Retail Case Study

(Definition) FABRIK – Seeks to understand, control and reduce costs within the upstream of retail supply chains.

(Definition) FABRIK – Seeks to understand, control and reduce costs within the upstream of retail supply chains.

Fendale has extensive experience and expertise within the global logistics arena. Our exclusive service “FABRIK “focuses on the supply of fabric and trim to retail manufacturing facilities globally.

Fabrik is an all-inclusive service that involves the consolidated and shipment of raw materials by air, ocean and road World-wide.

When it comes to trading and shipping during challenging times, an efficient well organised supply chain can make a significant difference, with the key target to give the retailer a competitive edge using our FABRIK system. We work alongside retail buying teams to establish a bridge that offers both simplicity for the buyer but also ensures conformity to all international shipping regulation and requirement.

The supply chain of the future must have strong technology and process capabilities as essential foundation elements.

We have created a system that allows retailers to understand, control and ultimately reduce costs within the upstream of their supply chain.

Fendale has worked alongside many buying departments in many different global retail companies. We have extensive knowledge of how the departments operate and understand exactly what the buyers and merchandisers require. The experience gained during this period has allowed us to build an extensive data base of product type, allowing us to confidently confirm pricing for long periods (Per buying season). We advise pricing to buying teams on a per garment / metre / unit basis rather than per CBM / kilo as would be usual for a logistics company.

This allows for our pricing to be easily attributed to garment savings or trim pack savings.

We can consolidate and move fabric and trim globally by air and ocean. We deploy a consultative approach to education when it comes to assisting buying teams in the negotiation and arrangement of fabric contracts and terms – prior to any global movement taking place. We can arrange for buying workshops, we also produce educational material such as explainer videos and brochures for the teams so that the process and concept are understood.

BENEFITS:

  • Cost reductions
  • Greater visibility
  • Increased buying leverage
  • Better efficiency
  • Improved control

KEY POINTS TO CONSIDER:

  • Supply chain success begins with the upstream supply chain. Problems here create exponential problems in the mid-stream and especially downstream segments – Airfreight of finished product.
  • Retail supply chains, especially with omnichannel, are about the “Pull “not push of product through the supply chain. The pull demand makes supply chain integration and the upstream supply chain more important.
  • The majority of the supply chain cost is determined by the efficiency of the upstream processes and how the stakeholders interact.
  • A focus on this area typically yields greater results and have a positive impact on both Mid-stream and Downstream activities and costs. Requires strong systems and supplier co-ordination possibly via a Control Tower type of solution.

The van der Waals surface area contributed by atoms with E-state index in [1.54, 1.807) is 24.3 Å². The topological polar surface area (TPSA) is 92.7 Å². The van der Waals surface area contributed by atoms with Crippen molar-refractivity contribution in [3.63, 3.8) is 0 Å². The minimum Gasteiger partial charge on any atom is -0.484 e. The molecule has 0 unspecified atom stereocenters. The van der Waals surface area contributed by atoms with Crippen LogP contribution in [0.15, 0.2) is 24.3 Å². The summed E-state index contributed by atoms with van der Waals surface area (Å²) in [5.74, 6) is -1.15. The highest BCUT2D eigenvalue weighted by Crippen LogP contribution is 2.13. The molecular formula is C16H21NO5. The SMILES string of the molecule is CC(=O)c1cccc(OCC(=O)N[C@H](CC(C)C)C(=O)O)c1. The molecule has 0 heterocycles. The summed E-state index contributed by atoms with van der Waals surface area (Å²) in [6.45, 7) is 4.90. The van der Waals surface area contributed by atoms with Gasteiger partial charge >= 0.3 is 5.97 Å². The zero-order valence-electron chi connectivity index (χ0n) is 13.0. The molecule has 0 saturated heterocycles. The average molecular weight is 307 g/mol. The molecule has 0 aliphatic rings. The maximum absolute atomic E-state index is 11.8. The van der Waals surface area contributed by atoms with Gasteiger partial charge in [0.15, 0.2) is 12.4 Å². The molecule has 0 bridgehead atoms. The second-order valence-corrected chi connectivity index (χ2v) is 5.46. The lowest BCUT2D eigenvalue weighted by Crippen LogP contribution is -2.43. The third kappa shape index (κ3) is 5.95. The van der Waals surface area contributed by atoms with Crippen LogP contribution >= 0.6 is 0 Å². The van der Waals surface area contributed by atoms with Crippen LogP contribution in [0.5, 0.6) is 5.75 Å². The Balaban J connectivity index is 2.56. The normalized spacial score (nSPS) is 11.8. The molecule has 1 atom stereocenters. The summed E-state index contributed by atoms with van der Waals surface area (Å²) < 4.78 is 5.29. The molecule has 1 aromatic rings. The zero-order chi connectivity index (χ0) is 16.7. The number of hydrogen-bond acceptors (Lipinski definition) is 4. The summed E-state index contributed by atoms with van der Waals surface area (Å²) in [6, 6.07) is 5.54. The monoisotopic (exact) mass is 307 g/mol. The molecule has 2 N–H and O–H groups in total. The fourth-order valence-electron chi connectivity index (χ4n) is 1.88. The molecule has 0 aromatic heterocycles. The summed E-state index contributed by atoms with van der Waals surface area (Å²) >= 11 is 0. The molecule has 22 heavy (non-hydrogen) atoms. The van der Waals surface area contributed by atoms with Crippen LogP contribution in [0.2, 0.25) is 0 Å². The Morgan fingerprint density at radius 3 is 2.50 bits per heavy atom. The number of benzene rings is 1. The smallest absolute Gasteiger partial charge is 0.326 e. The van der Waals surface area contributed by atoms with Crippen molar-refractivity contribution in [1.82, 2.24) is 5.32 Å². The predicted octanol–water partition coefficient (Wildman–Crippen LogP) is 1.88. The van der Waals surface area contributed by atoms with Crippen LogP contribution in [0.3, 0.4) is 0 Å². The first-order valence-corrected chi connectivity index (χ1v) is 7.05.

• Upstream optimization requires a holistic approach to ensure that the concerns and needs of the respective stakeholders are recognised and addressed.
  • It is possible to break out specific areas of the upstream supply chain and tackle these for quick wins, such as freight consolidation.

Critical to any successful change within the upstream is the need to consider actual Incoterms. The standardisation and understanding of Incoterms within the upstream is crucial for success.

Incoterms are commercial terms that, properly utilized, provide precision in who does what and when in the logistics chain. The international Chamber of Commerce publishes these terms after extensive consultation. They define the role and responsibility of the buyer and seller as to who must do which part of the physical move, who provides what documentation, and who is responsible for risk and the insurance to mitigate this risk. All this is done with the Incoterms three-letter trade term, followed by a place where the buyer and sellers’ responsibilities transfer.

REGULARLY USED TERMS:

  • Ex-works: applicable when the delivered goods are at the disposal of the buyer at the seller’s location. The seller is not liable for the clearance of the goods for exports, and it helps the buyer in understanding the actual cost of the purchased product.
  • Free On Board: in this case, the seller is responsible for delivering the god and products on the vessel chosen by the buyer. However, the seller is not responsible for any damage to goods while onboard.
  • Cost, Insurance and Freight: the seller is responsible for timely delivery and proper delivery of goods on the port of buyer’s preference. The seller covers all the damage and risk of loss through freight insurance.

WHERE DO PROBLEMS ARISE?

Inco Terms are added into the Contract for Sale. These are generally negotiated by buying teams and not logistics professionals. A logistics professional should be on hand for the early negotiations to ensure any contracted product is moved in accordance with that which has been agreed.

Since logistics interacts with every department of the company, it requires teamwork and thorough integration. The broad spectrum of interactions requires the engineering of effective supply chain methodology and well -integrated implementation.

From the movement of products and information to cost and proper system integration, these colossal challenges have a significant impact on customer satisfaction and the values of both the logistics and retail industry.

CONCLUSION:

Fabrik by Ferndale; Educates, Improves Pricing, is Faster, Improves Control and Visibility within the Upstream.